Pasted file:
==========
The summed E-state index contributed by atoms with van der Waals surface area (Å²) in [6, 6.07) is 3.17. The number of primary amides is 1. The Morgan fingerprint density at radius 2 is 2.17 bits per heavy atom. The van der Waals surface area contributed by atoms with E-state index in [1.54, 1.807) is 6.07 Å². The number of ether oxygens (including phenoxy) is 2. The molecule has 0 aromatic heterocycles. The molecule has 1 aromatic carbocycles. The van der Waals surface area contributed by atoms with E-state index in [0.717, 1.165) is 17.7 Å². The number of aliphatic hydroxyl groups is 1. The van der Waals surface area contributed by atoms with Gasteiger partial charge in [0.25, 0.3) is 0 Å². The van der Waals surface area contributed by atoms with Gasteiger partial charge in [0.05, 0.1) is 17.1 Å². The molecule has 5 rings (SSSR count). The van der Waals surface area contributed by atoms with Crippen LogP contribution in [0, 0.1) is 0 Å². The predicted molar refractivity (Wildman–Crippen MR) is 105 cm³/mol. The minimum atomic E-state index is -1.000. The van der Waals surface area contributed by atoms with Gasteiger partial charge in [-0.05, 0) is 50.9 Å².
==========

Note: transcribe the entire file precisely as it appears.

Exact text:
The summed E-state index contributed by atoms with van der Waals surface area (Å²) in [6, 6.07) is 3.17. The number of primary amides is 1. The Morgan fingerprint density at radius 2 is 2.17 bits per heavy atom. The van der Waals surface area contributed by atoms with E-state index in [1.54, 1.807) is 6.07 Å². The number of ether oxygens (including phenoxy) is 2. The molecule has 0 aromatic heterocycles. The molecule has 1 aromatic carbocycles. The van der Waals surface area contributed by atoms with E-state index in [0.717, 1.165) is 17.7 Å². The number of aliphatic hydroxyl groups is 1. The van der Waals surface area contributed by atoms with Gasteiger partial charge in [0.25, 0.3) is 0 Å². The van der Waals surface area contributed by atoms with Gasteiger partial charge in [0.05, 0.1) is 17.1 Å². The molecule has 5 rings (SSSR count). The van der Waals surface area contributed by atoms with Crippen LogP contribution in [0, 0.1) is 0 Å². The predicted molar refractivity (Wildman–Crippen MR) is 105 cm³/mol. The minimum atomic E-state index is -1.000. The van der Waals surface area contributed by atoms with Gasteiger partial charge in [-0.05, 0) is 50.9 Å².